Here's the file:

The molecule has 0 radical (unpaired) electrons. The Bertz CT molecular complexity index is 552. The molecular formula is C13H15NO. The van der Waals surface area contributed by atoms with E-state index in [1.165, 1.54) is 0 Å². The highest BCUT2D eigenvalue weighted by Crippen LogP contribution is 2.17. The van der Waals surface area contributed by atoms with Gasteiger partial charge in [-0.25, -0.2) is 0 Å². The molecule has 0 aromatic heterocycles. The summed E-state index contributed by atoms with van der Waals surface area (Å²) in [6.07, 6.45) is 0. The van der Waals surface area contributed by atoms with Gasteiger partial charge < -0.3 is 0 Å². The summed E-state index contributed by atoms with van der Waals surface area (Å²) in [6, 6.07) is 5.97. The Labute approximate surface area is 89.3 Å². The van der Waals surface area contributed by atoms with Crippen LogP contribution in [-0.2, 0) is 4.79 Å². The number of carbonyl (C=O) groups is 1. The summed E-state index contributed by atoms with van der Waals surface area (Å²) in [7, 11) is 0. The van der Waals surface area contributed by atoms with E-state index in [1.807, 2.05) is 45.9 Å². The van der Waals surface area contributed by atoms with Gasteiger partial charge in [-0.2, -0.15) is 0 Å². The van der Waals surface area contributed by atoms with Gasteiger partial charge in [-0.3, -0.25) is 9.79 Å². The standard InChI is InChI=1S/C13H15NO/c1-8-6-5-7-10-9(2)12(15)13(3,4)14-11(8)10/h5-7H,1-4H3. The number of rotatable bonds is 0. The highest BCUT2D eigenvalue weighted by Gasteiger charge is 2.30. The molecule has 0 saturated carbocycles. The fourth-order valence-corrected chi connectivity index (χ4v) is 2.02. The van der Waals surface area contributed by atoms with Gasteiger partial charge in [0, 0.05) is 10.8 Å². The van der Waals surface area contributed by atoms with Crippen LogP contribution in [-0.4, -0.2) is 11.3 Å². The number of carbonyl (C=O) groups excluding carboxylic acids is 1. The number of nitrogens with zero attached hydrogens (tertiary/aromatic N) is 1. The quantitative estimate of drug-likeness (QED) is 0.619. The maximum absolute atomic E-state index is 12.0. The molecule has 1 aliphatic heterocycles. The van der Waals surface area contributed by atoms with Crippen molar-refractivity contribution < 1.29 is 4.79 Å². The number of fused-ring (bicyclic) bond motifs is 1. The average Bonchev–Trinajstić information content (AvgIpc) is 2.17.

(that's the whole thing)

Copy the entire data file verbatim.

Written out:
The molecule has 0 radical (unpaired) electrons. The Bertz CT molecular complexity index is 552. The molecular formula is C13H15NO. The van der Waals surface area contributed by atoms with E-state index in [1.165, 1.54) is 0 Å². The highest BCUT2D eigenvalue weighted by Crippen LogP contribution is 2.17. The van der Waals surface area contributed by atoms with Gasteiger partial charge in [-0.25, -0.2) is 0 Å². The molecule has 0 aromatic heterocycles. The summed E-state index contributed by atoms with van der Waals surface area (Å²) in [6.07, 6.45) is 0. The van der Waals surface area contributed by atoms with Gasteiger partial charge < -0.3 is 0 Å². The summed E-state index contributed by atoms with van der Waals surface area (Å²) in [6, 6.07) is 5.97. The Labute approximate surface area is 89.3 Å². The van der Waals surface area contributed by atoms with Crippen LogP contribution in [-0.2, 0) is 4.79 Å². The number of carbonyl (C=O) groups is 1. The summed E-state index contributed by atoms with van der Waals surface area (Å²) in [7, 11) is 0. The van der Waals surface area contributed by atoms with E-state index in [1.807, 2.05) is 45.9 Å². The van der Waals surface area contributed by atoms with Gasteiger partial charge in [-0.2, -0.15) is 0 Å². The van der Waals surface area contributed by atoms with Gasteiger partial charge in [-0.3, -0.25) is 9.79 Å². The standard InChI is InChI=1S/C13H15NO/c1-8-6-5-7-10-9(2)12(15)13(3,4)14-11(8)10/h5-7H,1-4H3. The number of rotatable bonds is 0. The highest BCUT2D eigenvalue weighted by Gasteiger charge is 2.30. The molecule has 0 saturated carbocycles. The fourth-order valence-corrected chi connectivity index (χ4v) is 2.02. The van der Waals surface area contributed by atoms with Gasteiger partial charge in [0, 0.05) is 10.8 Å². The van der Waals surface area contributed by atoms with Crippen LogP contribution in [-0.4, -0.2) is 11.3 Å². The number of carbonyl (C=O) groups excluding carboxylic acids is 1. The number of nitrogens with zero attached hydrogens (tertiary/aromatic N) is 1. The quantitative estimate of drug-likeness (QED) is 0.619. The maximum absolute atomic E-state index is 12.0. The molecule has 1 aliphatic heterocycles. The van der Waals surface area contributed by atoms with Crippen molar-refractivity contribution < 1.29 is 4.79 Å². The number of fused-ring (bicyclic) bond motifs is 1. The average Bonchev–Trinajstić information content (AvgIpc) is 2.17.